But I am writing with people that have had big pop cuts. But I don’t even think about that when we’re writing. I really just think, okay, what can I bring to this? How can we write something great?
It seems like there’s a lot of cross-pollination these days; Lady Gaga worked with Hillary Lindsey on her record.
Well, I believe that that the greatest concentration of great songwriters is in Nashville. And that’s nothing against any other town, I just think it’s the songwriting capital of the world. And so if an artist wanted to write great songs, why wouldn’t they come to Nashville?
And I do think the longer I live the more I see genres… we’re getting into a time where it’s hard to tell one genre from the other, and I’ve heard people say genres are dead. So I guess it’ll just be more and more of a melting pot.
Genres may be dying, but when Alan Jackson puts out a new record, we know where that album is going to get played.
I’m a traditionalist at heart. So I would hate to see genres go away because I think the country genre is really important, and I think it’s different than the Americana genre, and it’s different from the bluegrass genre, just like rock is different from R&B. So I’m personally not one waving a flag saying, “Oh, let’s get rid of genres.” I like a lot of different music, but I like my country to be “country.”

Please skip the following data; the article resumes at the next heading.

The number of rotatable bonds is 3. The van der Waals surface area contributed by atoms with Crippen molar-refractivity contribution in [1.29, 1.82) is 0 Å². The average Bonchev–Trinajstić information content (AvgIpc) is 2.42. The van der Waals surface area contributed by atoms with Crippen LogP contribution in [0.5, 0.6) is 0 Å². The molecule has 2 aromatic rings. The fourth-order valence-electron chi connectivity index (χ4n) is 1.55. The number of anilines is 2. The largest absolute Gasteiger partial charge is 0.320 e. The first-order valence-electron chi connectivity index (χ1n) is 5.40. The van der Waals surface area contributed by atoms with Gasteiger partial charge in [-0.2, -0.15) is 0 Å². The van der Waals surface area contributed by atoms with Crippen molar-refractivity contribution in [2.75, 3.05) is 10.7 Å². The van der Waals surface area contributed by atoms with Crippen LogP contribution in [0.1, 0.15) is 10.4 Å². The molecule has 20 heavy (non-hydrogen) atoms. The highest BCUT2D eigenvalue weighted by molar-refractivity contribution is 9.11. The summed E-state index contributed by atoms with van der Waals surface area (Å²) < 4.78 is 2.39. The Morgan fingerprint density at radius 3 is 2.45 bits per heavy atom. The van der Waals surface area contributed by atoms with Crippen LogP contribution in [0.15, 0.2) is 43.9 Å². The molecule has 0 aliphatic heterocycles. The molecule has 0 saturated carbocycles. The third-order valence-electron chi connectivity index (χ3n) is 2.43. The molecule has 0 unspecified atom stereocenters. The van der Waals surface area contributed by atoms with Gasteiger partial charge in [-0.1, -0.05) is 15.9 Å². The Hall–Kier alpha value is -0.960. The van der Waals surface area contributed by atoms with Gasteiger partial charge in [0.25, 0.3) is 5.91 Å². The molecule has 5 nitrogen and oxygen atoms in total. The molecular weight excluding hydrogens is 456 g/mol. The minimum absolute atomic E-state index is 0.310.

Speaking of country, what’s the status of the musical that you’ve been working on?
Well, it is still in development, and it’s now called Moonshine: That Hee Haw Musical. It opened in Dallas, I guess it would’ve been summer-fall of 2015. And we learned a lot there; we had a great run. Making some changes and still shooting for Broadway. This year we’ll be in rewrites, probably some pretty massive rewrites and getting it back up on its feet and in front of an audience and seeing how it works. Musicals are definitely ruled by committee in a different way than anything I’ve ever been a part of, it’s way different than making an album where you even have a label involved. But there are just a few people involved in an album. Musicals, there are a lot of moving parts.